What I haven’t mentioned is that as a result of the flooding (i.e. my house) I was forced to rethink my living space once again. After much deliberation, and days of more hard labor, I changed the tiny storage room into the “salon”, changed the leaky salon into the storage room, hung some holiday decorations and voila!, I suddenly have a cozy space that I enjoy: a first in this house. Now my leisure hours are spent picking away at the guitar, eating baked goods, and wondering why I waited so long to do all these things. Necessity if the mother of all inventions…

So after having found such happiness during the last number of weeks it may be hard to believe that anything could top any of this. I happen to know that without a doubt, though, the grand finale of 2008 is going to be better than all these things combined: my parents and two of my siblings are coming to visit. The day that I see Mom and Dad will mark 474 days since I have seen them. 474. Every day leading up to this visit I wake up reworking what I will feed them, or adding one more thing to my to do list in preparing the house, or think of one more thing I need to procure for the kitchen or the bathroom… the closer I get to the day, the less I am able to believe that it’s actually going to happen. But it will, and it will fly by just as all the rest of my time as a volunteer has.

I don’t like do too much reflection at the end of the year; I suppose I’m usually too consumed with the next year to come. For me half the fun in life is wondering what’s going to happen next. But I can say with certainty that whether you prefer dreaming of the future or reflecting on the past, I truly hope you are all looking forward to such happy reunions. I hope you’re all enjoying good music, good food, warm and dry shelter, and the feeling of being part of some “community”. You don’t have to go halfway around the world to find those things, but I’m glad that I did. Here’s to 2008; it sure has been great.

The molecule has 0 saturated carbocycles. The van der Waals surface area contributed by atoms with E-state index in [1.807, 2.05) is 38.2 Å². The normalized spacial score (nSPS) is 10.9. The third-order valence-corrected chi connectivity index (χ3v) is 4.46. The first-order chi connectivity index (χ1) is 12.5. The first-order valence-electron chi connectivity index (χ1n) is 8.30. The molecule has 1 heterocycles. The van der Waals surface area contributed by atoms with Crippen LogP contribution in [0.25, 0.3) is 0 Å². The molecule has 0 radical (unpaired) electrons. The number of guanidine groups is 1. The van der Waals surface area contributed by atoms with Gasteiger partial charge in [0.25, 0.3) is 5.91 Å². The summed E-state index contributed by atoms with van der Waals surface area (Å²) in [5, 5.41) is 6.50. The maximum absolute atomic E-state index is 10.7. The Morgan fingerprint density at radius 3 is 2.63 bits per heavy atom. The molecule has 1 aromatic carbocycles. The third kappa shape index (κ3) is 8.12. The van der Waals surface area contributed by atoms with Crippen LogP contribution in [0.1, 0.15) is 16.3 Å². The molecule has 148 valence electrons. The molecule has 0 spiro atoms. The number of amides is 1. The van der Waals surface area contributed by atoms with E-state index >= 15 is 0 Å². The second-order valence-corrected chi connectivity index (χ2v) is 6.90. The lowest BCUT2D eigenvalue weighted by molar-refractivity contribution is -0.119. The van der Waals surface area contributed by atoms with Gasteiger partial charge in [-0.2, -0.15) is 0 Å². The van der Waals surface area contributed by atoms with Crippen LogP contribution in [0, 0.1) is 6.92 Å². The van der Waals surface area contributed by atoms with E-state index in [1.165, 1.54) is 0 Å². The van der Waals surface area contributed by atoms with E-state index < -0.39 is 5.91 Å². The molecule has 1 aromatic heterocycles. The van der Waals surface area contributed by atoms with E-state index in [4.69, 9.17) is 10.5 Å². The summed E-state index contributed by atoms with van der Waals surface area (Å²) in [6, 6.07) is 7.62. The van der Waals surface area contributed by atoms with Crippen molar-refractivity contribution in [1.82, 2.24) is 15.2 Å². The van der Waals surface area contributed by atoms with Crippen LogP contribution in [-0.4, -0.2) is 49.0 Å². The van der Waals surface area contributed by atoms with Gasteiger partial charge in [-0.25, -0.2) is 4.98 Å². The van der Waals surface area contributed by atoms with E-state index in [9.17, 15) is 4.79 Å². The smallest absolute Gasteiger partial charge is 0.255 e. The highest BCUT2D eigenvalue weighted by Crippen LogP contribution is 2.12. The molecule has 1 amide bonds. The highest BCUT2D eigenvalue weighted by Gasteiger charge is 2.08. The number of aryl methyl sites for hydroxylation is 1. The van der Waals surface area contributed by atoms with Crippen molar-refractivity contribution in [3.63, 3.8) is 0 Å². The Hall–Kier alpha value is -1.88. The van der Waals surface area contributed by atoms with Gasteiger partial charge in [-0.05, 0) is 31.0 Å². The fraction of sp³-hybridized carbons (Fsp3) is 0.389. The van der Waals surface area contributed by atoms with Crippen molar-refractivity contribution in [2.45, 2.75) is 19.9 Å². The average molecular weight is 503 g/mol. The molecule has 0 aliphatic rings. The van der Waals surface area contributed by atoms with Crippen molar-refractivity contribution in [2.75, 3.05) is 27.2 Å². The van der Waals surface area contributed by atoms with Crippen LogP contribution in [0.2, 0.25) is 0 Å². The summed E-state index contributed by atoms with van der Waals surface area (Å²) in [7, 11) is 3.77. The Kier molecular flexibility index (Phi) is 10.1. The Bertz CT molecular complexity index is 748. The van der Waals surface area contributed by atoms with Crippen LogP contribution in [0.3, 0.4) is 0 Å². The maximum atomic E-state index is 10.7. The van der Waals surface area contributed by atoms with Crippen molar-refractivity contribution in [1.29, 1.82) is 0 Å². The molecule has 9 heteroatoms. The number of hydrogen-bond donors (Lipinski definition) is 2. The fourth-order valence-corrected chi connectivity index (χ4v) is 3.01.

A group of us went to see the ruins in Rabat. Kate and I in front of the mineret

Ruins at the ruins

There was a Gnawan musical group outside of the ruins taking pictures. I had just seen them a few days before on TV!

A protest in Rabat

One of the main drags in Rabat (the road towards the medina)

Staring longingly at the commissary that is off-limits to PCVs

Good times at the American Club

Happy PCVs after delicious toast and the end of Mid-Service Medicals


Anny on the way to her weavers association

Anny and the weavers busy at work

Meg and Anny enjoying delicious tea and cookies

Anny in front of her association building

Meg and the beautiful carpet she bought from Anny's artists

Anny and I walking back from her association

Some turkeys that are probably really happy nobody in Morocco celebrates Thanksgiving

A view of Anny's site from the top of the hill


Snow on our mountains on Thanksgiving Day... and that's the second time this fall.

Thanksgiving #1

As you can see I was working really hard to help Anny with her cooking and baking...

Anny and Jessica play take a break from cooking to play a tune or two. It was indeed a holiday filled with great live music...

Amelia and Matthew give Zonga the Thanksgiving turkey a "nip/tuck" job in order to make it fit in the neighbor's oven

Mahri (a.k.a. Decorating Comittee) sets the mood in the garden

Our amazing hostess (and dear friend) Amelia

The beautiful Thanksgiving spread (and that doesn't include the dessert!)

Meg and the beautiful turkey decor

Thanksgiving plate #2.

Happy PCVs after a delicious Thanksgiving meal